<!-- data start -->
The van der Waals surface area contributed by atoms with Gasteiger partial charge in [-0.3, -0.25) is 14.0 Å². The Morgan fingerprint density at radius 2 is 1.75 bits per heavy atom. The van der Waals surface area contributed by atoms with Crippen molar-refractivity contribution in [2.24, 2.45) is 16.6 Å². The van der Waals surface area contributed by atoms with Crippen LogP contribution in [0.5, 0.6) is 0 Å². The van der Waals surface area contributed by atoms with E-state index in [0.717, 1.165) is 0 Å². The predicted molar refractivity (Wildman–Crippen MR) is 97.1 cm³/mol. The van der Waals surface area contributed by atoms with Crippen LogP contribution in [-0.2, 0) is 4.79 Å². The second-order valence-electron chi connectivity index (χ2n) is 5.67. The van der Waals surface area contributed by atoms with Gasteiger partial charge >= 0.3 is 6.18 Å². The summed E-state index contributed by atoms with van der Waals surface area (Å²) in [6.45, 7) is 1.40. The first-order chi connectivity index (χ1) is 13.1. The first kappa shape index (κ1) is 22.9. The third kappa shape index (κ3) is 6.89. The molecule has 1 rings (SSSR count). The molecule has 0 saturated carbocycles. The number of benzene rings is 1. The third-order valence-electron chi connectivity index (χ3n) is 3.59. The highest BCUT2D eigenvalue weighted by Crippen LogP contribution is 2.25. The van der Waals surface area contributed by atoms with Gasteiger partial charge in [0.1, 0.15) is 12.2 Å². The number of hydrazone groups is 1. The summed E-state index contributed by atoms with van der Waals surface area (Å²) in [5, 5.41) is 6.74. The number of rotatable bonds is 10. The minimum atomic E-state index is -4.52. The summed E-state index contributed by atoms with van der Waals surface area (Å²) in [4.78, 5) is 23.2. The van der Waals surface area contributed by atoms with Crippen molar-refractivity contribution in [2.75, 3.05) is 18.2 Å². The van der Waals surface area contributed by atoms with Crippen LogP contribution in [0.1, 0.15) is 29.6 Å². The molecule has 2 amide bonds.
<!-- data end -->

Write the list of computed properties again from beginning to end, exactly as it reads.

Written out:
The van der Waals surface area contributed by atoms with Gasteiger partial charge in [-0.3, -0.25) is 14.0 Å². The Morgan fingerprint density at radius 2 is 1.75 bits per heavy atom. The van der Waals surface area contributed by atoms with Crippen molar-refractivity contribution in [2.24, 2.45) is 16.6 Å². The van der Waals surface area contributed by atoms with Crippen LogP contribution in [0.5, 0.6) is 0 Å². The van der Waals surface area contributed by atoms with E-state index in [0.717, 1.165) is 0 Å². The predicted molar refractivity (Wildman–Crippen MR) is 97.1 cm³/mol. The van der Waals surface area contributed by atoms with Crippen LogP contribution in [-0.2, 0) is 4.79 Å². The second-order valence-electron chi connectivity index (χ2n) is 5.67. The van der Waals surface area contributed by atoms with Gasteiger partial charge >= 0.3 is 6.18 Å². The summed E-state index contributed by atoms with van der Waals surface area (Å²) in [6.45, 7) is 1.40. The first-order chi connectivity index (χ1) is 13.1. The first kappa shape index (κ1) is 22.9. The third kappa shape index (κ3) is 6.89. The molecule has 1 rings (SSSR count). The molecule has 0 saturated carbocycles. The number of benzene rings is 1. The third-order valence-electron chi connectivity index (χ3n) is 3.59. The highest BCUT2D eigenvalue weighted by Crippen LogP contribution is 2.25. The van der Waals surface area contributed by atoms with Gasteiger partial charge in [0.1, 0.15) is 12.2 Å². The number of hydrazone groups is 1. The summed E-state index contributed by atoms with van der Waals surface area (Å²) in [5, 5.41) is 6.74. The number of rotatable bonds is 10. The minimum atomic E-state index is -4.52. The summed E-state index contributed by atoms with van der Waals surface area (Å²) in [4.78, 5) is 23.2. The van der Waals surface area contributed by atoms with Crippen molar-refractivity contribution in [2.75, 3.05) is 18.2 Å². The van der Waals surface area contributed by atoms with Crippen LogP contribution in [0.1, 0.15) is 29.6 Å². The molecule has 2 amide bonds.